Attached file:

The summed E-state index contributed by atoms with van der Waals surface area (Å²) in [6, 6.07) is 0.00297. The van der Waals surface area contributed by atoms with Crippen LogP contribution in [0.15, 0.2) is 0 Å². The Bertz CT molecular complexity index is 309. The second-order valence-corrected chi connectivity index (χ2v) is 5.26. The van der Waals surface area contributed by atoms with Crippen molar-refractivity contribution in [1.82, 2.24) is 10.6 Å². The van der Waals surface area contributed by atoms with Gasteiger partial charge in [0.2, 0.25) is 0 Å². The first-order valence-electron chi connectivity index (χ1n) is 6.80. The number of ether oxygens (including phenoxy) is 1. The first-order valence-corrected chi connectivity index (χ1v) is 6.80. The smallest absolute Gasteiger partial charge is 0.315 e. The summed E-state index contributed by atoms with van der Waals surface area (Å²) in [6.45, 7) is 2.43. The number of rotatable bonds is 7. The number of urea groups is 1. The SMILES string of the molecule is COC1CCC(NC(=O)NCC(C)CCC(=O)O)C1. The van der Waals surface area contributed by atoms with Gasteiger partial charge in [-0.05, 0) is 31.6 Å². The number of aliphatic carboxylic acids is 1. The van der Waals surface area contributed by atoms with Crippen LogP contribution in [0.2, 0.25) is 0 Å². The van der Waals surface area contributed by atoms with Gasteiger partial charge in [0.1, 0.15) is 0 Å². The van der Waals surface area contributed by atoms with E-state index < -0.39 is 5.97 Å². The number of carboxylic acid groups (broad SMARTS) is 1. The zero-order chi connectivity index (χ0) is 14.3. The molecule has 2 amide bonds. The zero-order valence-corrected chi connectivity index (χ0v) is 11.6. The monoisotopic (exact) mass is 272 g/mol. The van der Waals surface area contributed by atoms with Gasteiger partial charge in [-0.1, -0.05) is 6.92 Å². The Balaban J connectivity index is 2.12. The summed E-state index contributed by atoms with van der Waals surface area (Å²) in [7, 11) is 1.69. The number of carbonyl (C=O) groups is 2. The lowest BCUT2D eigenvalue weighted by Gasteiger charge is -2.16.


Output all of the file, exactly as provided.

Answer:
The summed E-state index contributed by atoms with van der Waals surface area (Å²) in [6, 6.07) is 0.00297. The van der Waals surface area contributed by atoms with Crippen LogP contribution in [0.15, 0.2) is 0 Å². The Bertz CT molecular complexity index is 309. The second-order valence-corrected chi connectivity index (χ2v) is 5.26. The van der Waals surface area contributed by atoms with Crippen molar-refractivity contribution in [1.82, 2.24) is 10.6 Å². The van der Waals surface area contributed by atoms with Gasteiger partial charge in [0.2, 0.25) is 0 Å². The first-order valence-electron chi connectivity index (χ1n) is 6.80. The number of ether oxygens (including phenoxy) is 1. The first-order valence-corrected chi connectivity index (χ1v) is 6.80. The smallest absolute Gasteiger partial charge is 0.315 e. The summed E-state index contributed by atoms with van der Waals surface area (Å²) in [6.45, 7) is 2.43. The number of rotatable bonds is 7. The number of urea groups is 1. The SMILES string of the molecule is COC1CCC(NC(=O)NCC(C)CCC(=O)O)C1. The van der Waals surface area contributed by atoms with Gasteiger partial charge in [-0.05, 0) is 31.6 Å². The number of aliphatic carboxylic acids is 1. The van der Waals surface area contributed by atoms with Crippen LogP contribution in [0.2, 0.25) is 0 Å². The van der Waals surface area contributed by atoms with Gasteiger partial charge in [0.1, 0.15) is 0 Å². The van der Waals surface area contributed by atoms with E-state index < -0.39 is 5.97 Å². The number of carboxylic acid groups (broad SMARTS) is 1. The zero-order chi connectivity index (χ0) is 14.3. The molecule has 2 amide bonds. The zero-order valence-corrected chi connectivity index (χ0v) is 11.6. The monoisotopic (exact) mass is 272 g/mol. The van der Waals surface area contributed by atoms with Gasteiger partial charge in [-0.1, -0.05) is 6.92 Å². The Balaban J connectivity index is 2.12. The summed E-state index contributed by atoms with van der Waals surface area (Å²) in [7, 11) is 1.69. The number of carbonyl (C=O) groups is 2. The lowest BCUT2D eigenvalue weighted by Gasteiger charge is -2.16.